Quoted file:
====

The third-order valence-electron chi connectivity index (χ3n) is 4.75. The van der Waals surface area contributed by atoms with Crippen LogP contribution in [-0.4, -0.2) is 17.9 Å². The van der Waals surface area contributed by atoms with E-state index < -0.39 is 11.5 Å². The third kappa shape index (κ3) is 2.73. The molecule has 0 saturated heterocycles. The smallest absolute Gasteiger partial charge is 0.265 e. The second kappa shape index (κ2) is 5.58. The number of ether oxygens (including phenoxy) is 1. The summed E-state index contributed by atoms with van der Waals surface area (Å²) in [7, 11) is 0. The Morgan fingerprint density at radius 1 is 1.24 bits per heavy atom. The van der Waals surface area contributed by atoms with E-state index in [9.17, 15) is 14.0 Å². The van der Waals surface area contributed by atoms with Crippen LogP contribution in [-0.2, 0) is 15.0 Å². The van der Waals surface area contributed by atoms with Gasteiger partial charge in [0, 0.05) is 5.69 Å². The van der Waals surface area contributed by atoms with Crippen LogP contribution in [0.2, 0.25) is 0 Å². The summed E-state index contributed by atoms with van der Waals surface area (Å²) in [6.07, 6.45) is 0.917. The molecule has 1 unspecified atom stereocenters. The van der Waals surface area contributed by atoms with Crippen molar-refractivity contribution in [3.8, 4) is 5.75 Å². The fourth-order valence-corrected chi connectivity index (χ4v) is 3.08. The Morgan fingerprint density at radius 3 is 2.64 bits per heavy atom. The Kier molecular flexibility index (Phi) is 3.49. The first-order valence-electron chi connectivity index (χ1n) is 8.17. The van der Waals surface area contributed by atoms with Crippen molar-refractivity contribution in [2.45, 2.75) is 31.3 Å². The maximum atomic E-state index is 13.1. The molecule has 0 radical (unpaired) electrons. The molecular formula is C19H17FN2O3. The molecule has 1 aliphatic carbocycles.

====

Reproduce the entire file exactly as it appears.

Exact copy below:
The third-order valence-electron chi connectivity index (χ3n) is 4.75. The van der Waals surface area contributed by atoms with Crippen LogP contribution in [-0.4, -0.2) is 17.9 Å². The van der Waals surface area contributed by atoms with E-state index < -0.39 is 11.5 Å². The third kappa shape index (κ3) is 2.73. The molecule has 0 saturated heterocycles. The smallest absolute Gasteiger partial charge is 0.265 e. The second kappa shape index (κ2) is 5.58. The number of ether oxygens (including phenoxy) is 1. The summed E-state index contributed by atoms with van der Waals surface area (Å²) in [7, 11) is 0. The Morgan fingerprint density at radius 1 is 1.24 bits per heavy atom. The van der Waals surface area contributed by atoms with E-state index in [9.17, 15) is 14.0 Å². The van der Waals surface area contributed by atoms with Crippen LogP contribution in [-0.2, 0) is 15.0 Å². The van der Waals surface area contributed by atoms with Gasteiger partial charge in [0, 0.05) is 5.69 Å². The van der Waals surface area contributed by atoms with Crippen LogP contribution in [0.2, 0.25) is 0 Å². The summed E-state index contributed by atoms with van der Waals surface area (Å²) in [6.07, 6.45) is 0.917. The molecule has 1 unspecified atom stereocenters. The van der Waals surface area contributed by atoms with Crippen molar-refractivity contribution in [3.8, 4) is 5.75 Å². The fourth-order valence-corrected chi connectivity index (χ4v) is 3.08. The Morgan fingerprint density at radius 3 is 2.64 bits per heavy atom. The Kier molecular flexibility index (Phi) is 3.49. The first-order valence-electron chi connectivity index (χ1n) is 8.17. The van der Waals surface area contributed by atoms with Crippen molar-refractivity contribution in [2.45, 2.75) is 31.3 Å². The maximum atomic E-state index is 13.1. The molecule has 0 radical (unpaired) electrons. The molecular formula is C19H17FN2O3. The molecule has 1 aliphatic carbocycles.